7. John E –

    Would this be the same “Heartland Institute” which is funded by tobacco companies and Exxon, and staffed by former tobacco company and oil industry executives? Why Yes, it would be.

    But setting aside the source, perhaps the conference itself could be scientifically-based, unbiased, and open to people holding a diverse array of viewpoints, right? After all, the best way to be a “skeptic” is to lay out all the facts, without seeking a predetermined viewpoint, and see what can be learned.

    Or, maybe not:

    “The purpose of the conference is to generate international media attention to the fact that many scientists believe forecasts of rapid warming and catastrophic events are not supported by sound science, and that expensive campaigns to reduce greenhouse gas emissions are not necessary or cost-effective.”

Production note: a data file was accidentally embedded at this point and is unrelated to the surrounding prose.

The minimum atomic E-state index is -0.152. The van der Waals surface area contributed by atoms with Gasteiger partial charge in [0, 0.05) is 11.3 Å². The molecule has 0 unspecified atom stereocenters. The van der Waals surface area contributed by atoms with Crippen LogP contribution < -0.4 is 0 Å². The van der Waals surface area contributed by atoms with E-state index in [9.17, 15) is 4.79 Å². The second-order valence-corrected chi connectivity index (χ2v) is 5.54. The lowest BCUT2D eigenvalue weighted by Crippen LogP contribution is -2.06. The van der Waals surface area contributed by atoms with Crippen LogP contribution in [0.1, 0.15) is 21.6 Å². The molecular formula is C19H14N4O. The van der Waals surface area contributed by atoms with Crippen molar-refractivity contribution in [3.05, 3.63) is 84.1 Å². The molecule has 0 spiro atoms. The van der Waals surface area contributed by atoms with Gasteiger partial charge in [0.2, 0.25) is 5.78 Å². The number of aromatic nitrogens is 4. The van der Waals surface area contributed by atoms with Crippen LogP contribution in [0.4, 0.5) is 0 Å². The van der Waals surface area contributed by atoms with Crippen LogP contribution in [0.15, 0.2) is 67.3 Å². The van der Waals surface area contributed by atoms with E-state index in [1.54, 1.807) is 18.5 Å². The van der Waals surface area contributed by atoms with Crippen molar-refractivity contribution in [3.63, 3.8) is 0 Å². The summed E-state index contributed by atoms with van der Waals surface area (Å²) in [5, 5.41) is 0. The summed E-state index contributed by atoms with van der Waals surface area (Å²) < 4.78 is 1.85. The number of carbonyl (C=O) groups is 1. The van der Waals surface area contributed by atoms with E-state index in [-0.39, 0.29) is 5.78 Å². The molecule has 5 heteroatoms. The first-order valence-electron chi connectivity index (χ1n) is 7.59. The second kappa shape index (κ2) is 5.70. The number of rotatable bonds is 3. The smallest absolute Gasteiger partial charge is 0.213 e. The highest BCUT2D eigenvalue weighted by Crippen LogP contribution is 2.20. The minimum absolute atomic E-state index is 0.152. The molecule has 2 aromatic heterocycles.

OK, so the conference has a predetermined outcome. At least we can count on the representatives attending that conference to not be under undue influence from the conference promoters, right?

    Maybe not so much:

    [opinion from previous link] At the regular scientific conferences we attend in our field, like the AGU conferences or many smaller ones, we do not get any honorarium for speaking – if we are lucky, we get some travel expenses paid or the conference fee waived, but often not even this. We attend such conferences not for personal financial gains but because we like to discuss science with other scientists. The Heartland Institute must have realized that this is not what drives the kind of people they are trying to attract as speakers: they are offering $1,000 to those willing to give a talk. This reminds us of the American Enterprise Institute last year offering a honorarium of $10,000 for articles by scientists disputing anthropogenic climate change. So this appear to be the current market prices for calling global warming into question: $1000 for a lecture and $10,000 for a written paper.